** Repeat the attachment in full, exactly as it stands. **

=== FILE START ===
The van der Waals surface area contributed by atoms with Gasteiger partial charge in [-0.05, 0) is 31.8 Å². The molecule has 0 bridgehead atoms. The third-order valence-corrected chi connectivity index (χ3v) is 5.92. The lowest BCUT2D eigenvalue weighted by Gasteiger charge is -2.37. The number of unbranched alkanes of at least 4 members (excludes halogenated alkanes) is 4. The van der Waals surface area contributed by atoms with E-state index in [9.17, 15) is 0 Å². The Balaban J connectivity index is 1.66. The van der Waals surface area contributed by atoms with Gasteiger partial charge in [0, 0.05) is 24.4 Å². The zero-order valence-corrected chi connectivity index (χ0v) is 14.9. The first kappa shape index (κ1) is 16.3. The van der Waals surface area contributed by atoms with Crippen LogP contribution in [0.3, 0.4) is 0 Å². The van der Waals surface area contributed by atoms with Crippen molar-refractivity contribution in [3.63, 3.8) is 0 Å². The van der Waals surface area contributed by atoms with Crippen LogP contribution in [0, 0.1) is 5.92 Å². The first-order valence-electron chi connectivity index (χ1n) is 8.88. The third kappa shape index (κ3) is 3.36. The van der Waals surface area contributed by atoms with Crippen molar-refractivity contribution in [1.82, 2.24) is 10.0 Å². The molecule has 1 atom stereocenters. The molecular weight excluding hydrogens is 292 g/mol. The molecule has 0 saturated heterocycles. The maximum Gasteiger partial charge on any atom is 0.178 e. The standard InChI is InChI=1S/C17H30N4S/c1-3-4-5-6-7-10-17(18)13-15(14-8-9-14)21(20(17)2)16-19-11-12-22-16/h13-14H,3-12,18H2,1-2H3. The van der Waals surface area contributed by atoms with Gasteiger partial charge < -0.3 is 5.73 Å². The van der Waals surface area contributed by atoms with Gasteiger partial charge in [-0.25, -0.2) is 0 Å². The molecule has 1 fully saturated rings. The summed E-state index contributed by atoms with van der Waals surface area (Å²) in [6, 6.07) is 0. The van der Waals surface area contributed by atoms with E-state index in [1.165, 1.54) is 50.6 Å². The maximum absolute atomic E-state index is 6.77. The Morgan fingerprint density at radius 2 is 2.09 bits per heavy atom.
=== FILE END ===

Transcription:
The van der Waals surface area contributed by atoms with Gasteiger partial charge in [-0.05, 0) is 31.8 Å². The molecule has 0 bridgehead atoms. The third-order valence-corrected chi connectivity index (χ3v) is 5.92. The lowest BCUT2D eigenvalue weighted by Gasteiger charge is -2.37. The number of unbranched alkanes of at least 4 members (excludes halogenated alkanes) is 4. The van der Waals surface area contributed by atoms with E-state index in [9.17, 15) is 0 Å². The Balaban J connectivity index is 1.66. The van der Waals surface area contributed by atoms with Gasteiger partial charge in [0, 0.05) is 24.4 Å². The zero-order valence-corrected chi connectivity index (χ0v) is 14.9. The first kappa shape index (κ1) is 16.3. The van der Waals surface area contributed by atoms with Crippen LogP contribution in [0.3, 0.4) is 0 Å². The van der Waals surface area contributed by atoms with Crippen molar-refractivity contribution in [3.63, 3.8) is 0 Å². The van der Waals surface area contributed by atoms with Crippen LogP contribution in [0, 0.1) is 5.92 Å². The first-order valence-electron chi connectivity index (χ1n) is 8.88. The third kappa shape index (κ3) is 3.36. The van der Waals surface area contributed by atoms with Crippen molar-refractivity contribution in [1.82, 2.24) is 10.0 Å². The molecule has 1 atom stereocenters. The molecular weight excluding hydrogens is 292 g/mol. The molecule has 0 saturated heterocycles. The maximum Gasteiger partial charge on any atom is 0.178 e. The standard InChI is InChI=1S/C17H30N4S/c1-3-4-5-6-7-10-17(18)13-15(14-8-9-14)21(20(17)2)16-19-11-12-22-16/h13-14H,3-12,18H2,1-2H3. The van der Waals surface area contributed by atoms with Gasteiger partial charge < -0.3 is 5.73 Å². The van der Waals surface area contributed by atoms with Gasteiger partial charge in [-0.25, -0.2) is 0 Å². The molecule has 1 fully saturated rings. The summed E-state index contributed by atoms with van der Waals surface area (Å²) in [6, 6.07) is 0. The van der Waals surface area contributed by atoms with E-state index in [1.165, 1.54) is 50.6 Å². The maximum absolute atomic E-state index is 6.77. The Morgan fingerprint density at radius 2 is 2.09 bits per heavy atom.